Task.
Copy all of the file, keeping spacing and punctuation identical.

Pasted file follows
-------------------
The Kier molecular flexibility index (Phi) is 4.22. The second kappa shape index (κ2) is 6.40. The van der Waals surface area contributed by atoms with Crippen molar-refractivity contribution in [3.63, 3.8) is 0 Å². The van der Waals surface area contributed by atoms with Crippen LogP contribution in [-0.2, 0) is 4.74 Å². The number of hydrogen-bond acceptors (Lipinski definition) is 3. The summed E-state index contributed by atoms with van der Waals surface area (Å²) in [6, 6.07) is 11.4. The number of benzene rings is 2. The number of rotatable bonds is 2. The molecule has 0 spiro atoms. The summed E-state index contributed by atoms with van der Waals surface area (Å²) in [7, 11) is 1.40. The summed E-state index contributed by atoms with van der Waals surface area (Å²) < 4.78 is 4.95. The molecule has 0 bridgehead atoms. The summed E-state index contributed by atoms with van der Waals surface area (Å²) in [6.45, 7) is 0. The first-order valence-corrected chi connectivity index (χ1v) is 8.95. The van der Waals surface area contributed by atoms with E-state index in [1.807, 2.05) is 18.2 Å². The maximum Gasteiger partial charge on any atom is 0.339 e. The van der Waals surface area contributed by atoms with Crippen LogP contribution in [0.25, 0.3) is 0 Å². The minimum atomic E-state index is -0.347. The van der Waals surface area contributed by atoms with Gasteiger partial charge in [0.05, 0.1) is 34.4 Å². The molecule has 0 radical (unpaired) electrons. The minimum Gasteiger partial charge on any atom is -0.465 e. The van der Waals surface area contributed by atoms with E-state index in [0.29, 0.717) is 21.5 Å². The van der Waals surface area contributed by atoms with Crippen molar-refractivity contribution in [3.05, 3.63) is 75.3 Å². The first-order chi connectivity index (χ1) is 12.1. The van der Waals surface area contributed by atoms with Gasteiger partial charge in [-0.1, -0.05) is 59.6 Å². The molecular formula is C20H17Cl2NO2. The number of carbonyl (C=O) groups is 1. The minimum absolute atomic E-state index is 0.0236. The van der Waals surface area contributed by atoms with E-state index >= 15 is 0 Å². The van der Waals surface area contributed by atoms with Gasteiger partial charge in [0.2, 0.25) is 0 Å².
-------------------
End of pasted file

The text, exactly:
The Kier molecular flexibility index (Phi) is 4.22. The second kappa shape index (κ2) is 6.40. The van der Waals surface area contributed by atoms with Crippen molar-refractivity contribution in [3.63, 3.8) is 0 Å². The van der Waals surface area contributed by atoms with Crippen LogP contribution in [-0.2, 0) is 4.74 Å². The number of hydrogen-bond acceptors (Lipinski definition) is 3. The summed E-state index contributed by atoms with van der Waals surface area (Å²) in [6, 6.07) is 11.4. The number of benzene rings is 2. The number of rotatable bonds is 2. The molecule has 0 spiro atoms. The summed E-state index contributed by atoms with van der Waals surface area (Å²) in [7, 11) is 1.40. The summed E-state index contributed by atoms with van der Waals surface area (Å²) < 4.78 is 4.95. The molecule has 0 bridgehead atoms. The summed E-state index contributed by atoms with van der Waals surface area (Å²) in [6.45, 7) is 0. The first-order valence-corrected chi connectivity index (χ1v) is 8.95. The van der Waals surface area contributed by atoms with E-state index in [1.807, 2.05) is 18.2 Å². The maximum Gasteiger partial charge on any atom is 0.339 e. The van der Waals surface area contributed by atoms with Crippen LogP contribution in [0.25, 0.3) is 0 Å². The minimum atomic E-state index is -0.347. The van der Waals surface area contributed by atoms with Gasteiger partial charge in [0.05, 0.1) is 34.4 Å². The molecule has 0 radical (unpaired) electrons. The minimum Gasteiger partial charge on any atom is -0.465 e. The van der Waals surface area contributed by atoms with E-state index in [0.29, 0.717) is 21.5 Å². The van der Waals surface area contributed by atoms with Crippen molar-refractivity contribution in [3.05, 3.63) is 75.3 Å². The first-order chi connectivity index (χ1) is 12.1. The van der Waals surface area contributed by atoms with Gasteiger partial charge in [-0.1, -0.05) is 59.6 Å². The molecular formula is C20H17Cl2NO2. The number of carbonyl (C=O) groups is 1. The minimum absolute atomic E-state index is 0.0236. The van der Waals surface area contributed by atoms with E-state index >= 15 is 0 Å². The van der Waals surface area contributed by atoms with Gasteiger partial charge in [0.2, 0.25) is 0 Å².